At the National Museum Liverpool’s Lecture Theatre, Deaf Historian, Tony Boyce from the British Deaf Historical Society will deliver a talk on the foundation of Liverpool Adult Deaf and Dumb Benevolent Society, which became Merseyside Society for Deaf People. Next year, will be the 150th anniversary of this society which is believed to be the oldest Deaf-led organisation in the UK. Liverpool Museum Lecture Theatre, William Brown Street, Liverpool, L3 8EL – 10.30am (£2.00 – see below, Performing Arts at the Deaf Centre)
**There will be no voice-over access**
BSL Talk at Walker Art Gallery
The talk is written by Deaf Artist, Aaron Williamson which was commissioned by DaDaFest last year. It is a fascinating insight on the artists, and the models of the Pre-Raphaelites, such as Rossetti and Hunt. Spoken by Emma Devlin of NML and signed in BSL by Leanne Morris. Walker Art Gallery, William Brown Street, Liverpool, L3 8EL – 1.30pm (Free Event)
Visual Arts at Brinks Café
This café is also known as “The Deaf Café” due to a group who regularly visit every Saturday. On a screen, there will be slide shows of various visual arts, created by Deaf people. Also, you can enjoy a chat with good food and non-alcoholic drinks. Brinks Café, 15-21 Parr Street, Liverpool, L1 4JN – 11am to 3pm (Free Event)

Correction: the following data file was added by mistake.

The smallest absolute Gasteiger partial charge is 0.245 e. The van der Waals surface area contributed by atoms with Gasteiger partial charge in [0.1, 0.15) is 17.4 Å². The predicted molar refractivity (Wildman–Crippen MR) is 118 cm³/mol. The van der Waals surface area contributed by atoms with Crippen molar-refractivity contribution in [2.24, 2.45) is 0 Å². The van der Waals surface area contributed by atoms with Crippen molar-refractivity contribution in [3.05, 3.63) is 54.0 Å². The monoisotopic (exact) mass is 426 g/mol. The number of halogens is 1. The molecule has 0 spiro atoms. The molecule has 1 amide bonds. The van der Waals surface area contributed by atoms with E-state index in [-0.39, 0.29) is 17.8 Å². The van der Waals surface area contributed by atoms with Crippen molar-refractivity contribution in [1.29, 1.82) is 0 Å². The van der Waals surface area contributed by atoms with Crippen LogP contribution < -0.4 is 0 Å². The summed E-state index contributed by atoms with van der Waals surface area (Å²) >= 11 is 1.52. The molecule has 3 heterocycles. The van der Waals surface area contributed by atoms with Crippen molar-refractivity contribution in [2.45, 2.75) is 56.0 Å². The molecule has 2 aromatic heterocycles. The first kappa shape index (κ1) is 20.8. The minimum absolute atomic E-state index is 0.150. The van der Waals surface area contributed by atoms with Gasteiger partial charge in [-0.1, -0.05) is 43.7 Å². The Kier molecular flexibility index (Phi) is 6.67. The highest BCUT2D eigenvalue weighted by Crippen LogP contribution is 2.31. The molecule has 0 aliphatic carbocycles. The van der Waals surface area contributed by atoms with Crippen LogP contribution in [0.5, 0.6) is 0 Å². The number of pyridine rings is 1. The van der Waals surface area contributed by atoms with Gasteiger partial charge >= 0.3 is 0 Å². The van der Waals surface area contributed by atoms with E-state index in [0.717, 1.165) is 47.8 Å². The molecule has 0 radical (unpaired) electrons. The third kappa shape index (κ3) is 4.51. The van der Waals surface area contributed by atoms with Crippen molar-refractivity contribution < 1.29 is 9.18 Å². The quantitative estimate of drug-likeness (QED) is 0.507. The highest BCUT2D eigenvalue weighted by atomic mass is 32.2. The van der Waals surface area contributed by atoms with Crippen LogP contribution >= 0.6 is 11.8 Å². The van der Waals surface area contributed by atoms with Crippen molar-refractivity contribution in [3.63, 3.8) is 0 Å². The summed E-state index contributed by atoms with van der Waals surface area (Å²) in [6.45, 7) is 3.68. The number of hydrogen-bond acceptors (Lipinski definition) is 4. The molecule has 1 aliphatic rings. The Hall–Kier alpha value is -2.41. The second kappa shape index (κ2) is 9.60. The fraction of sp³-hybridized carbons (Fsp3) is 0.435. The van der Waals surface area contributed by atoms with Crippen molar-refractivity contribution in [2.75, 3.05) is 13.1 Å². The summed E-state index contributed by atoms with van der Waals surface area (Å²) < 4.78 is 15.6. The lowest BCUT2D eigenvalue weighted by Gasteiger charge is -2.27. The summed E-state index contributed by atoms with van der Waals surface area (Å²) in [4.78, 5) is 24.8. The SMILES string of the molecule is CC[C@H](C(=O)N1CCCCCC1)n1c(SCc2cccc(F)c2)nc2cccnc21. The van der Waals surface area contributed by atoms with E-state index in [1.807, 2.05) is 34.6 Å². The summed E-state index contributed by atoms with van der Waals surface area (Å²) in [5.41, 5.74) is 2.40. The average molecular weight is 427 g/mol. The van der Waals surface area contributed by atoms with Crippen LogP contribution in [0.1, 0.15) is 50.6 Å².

Hands On – Finding Your Spotlight Seminar
Next door to the Brink Café is Parr Street Studios. It is a famous place for Hearing Culture and is where top groups, such as Coldplay, created their record albums. Deaf Arts Leaders will have a seminar in Studio 2, sharing their work experiences in the Arts and Cultural Sector. Guest speakers include Craig Crowley MBE, President of the Deaflymplics – Parr Street Studio 2, Parr Street,Liverpool, L1 4JN – 10.30am to 4pm (contact Barry Avison, DaDaFest)